In Transit: A sculptural response to Gaba landing site
by Sandra Suubi
As a sculptor and eco-artist, I am interested in materials found in a particular space and how I can use them in the construction of sculptures. This essay describes a location along the shores of Lake Victoria in Gaba that I like very much. It is busy with fishing activities, market transactions, and sounds.
I undertook a site-specific study of Gaba landing site for my Master’s degree in Fine Arts at the Margaret Trowell School of Industrial and Fine Arts, Makerere University. It was titled Sculptural Forms Inspired by Activities and Social Dynamics at Gaba Landing Site. I observed three particular groups of activities: a) fishing and fish processing, b) boat construction and water transport, and c) trade at the Gaba market. Another critical element at the landing site was the sound-scape. It was loud as would characterise such a vibrant place with people going about the daily running of businesses and living, but the sounds vary depending on the time of day. I used features from these activities to inform the construction of sculptures to comment on the physicality of the landing site.
In their restlessness and evolution, places like Gaba landing site offer opportunities for sculptors to propose artworks. The prevalence of water, the harvesting of fish, processing and marketing, and the effect these activities have on the space, provide a rich mine of resources for the attentive sculptor. Sculptures that address the concerns, hopes and fears of a landing site such as Gaba are a rarity. There are few scholarly studies done by visual artists on semi-urban spaces, let alone sculptures inspired by, built or installed within these areas. Regarding the socio-economic and physical environment, Gaba could extend a sculptor’s experience as they seek to capture its spirit and ethos. I recount here the process of constructing my sculpture, In Transit, at Gaba landing site.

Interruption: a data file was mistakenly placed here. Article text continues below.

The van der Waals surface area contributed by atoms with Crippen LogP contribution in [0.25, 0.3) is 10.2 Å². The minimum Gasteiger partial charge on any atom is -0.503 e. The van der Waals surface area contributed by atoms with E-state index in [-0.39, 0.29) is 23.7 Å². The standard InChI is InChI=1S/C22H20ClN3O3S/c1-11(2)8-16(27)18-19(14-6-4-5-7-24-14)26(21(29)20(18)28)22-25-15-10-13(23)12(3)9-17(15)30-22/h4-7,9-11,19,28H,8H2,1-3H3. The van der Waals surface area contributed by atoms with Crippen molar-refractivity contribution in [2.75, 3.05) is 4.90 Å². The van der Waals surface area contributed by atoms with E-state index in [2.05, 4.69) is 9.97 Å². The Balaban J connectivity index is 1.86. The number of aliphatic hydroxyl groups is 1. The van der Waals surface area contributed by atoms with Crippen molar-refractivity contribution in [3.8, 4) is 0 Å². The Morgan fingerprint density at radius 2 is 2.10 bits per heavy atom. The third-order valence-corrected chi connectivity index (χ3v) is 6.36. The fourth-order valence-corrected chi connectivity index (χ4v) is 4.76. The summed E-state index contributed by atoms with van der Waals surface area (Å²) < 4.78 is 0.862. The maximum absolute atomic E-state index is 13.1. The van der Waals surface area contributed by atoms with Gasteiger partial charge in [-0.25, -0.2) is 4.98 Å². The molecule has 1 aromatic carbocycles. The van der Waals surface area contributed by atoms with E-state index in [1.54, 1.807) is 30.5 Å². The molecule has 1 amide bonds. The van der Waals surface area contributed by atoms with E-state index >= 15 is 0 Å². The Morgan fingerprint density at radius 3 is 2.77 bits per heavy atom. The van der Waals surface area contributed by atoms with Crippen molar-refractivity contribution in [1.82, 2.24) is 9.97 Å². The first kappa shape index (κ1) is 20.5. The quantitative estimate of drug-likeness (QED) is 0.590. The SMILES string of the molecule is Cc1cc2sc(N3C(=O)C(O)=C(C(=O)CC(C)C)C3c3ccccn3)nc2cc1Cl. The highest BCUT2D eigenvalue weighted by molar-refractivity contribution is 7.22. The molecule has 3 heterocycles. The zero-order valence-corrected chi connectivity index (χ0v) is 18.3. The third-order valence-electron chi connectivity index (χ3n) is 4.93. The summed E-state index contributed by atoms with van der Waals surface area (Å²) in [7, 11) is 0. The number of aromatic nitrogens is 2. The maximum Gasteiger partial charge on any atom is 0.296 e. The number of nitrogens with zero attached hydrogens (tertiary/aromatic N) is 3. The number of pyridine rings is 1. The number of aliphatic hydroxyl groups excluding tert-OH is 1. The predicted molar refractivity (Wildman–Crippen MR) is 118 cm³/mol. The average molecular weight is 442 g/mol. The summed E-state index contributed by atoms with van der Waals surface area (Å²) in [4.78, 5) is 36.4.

In mid-2015, Gaba landing site was the leading supplier of fish in Kampala with over twelve tons of fish harvested and sold every single day, according to the Kampala City Council Authority councillor at the landing site. Over one thousand people work in fishing and fish processing, while more than thirty people are employed in the boat making business. Fish processing includes smoking, filleting, salting and sun drying the fresh fish. Interestingly though, on arrival to Gaba, the goods market is the first thing one sees. Some of the commodities sold there include dry fish, plastic containers, dry foodstuffs, clothes, bags, vegetables, and fishing equipment. This market grew, and continues to grow because the occupants of the landing site see an opportunity to sell other products alongside fish. At the moment, it appears that the trade in other merchandise has surpassed the fish market.
The various activities at the landing site have led to high levels of pollution in the water and on land with used plastic bottles, polythene bags, fish scales, human and animal waste littered everywhere. The growing population has led to overcrowding resulting in deplorable living conditions. High demand for fish and the use of bad fishing methods has depleted fish stocks leading to the harvest of immature fish.
My regular process starts with experiencing a location. If I find it interesting, I revisit it many times as I gradually work on sketches to develop my ideas. The idea of growth captured my imagination as I experienced Gaba because as I spoke with older fishermen, I learnt that the site had been evolving and would continue to do so. The frenetic activities symbolised development for me.
Materials and Process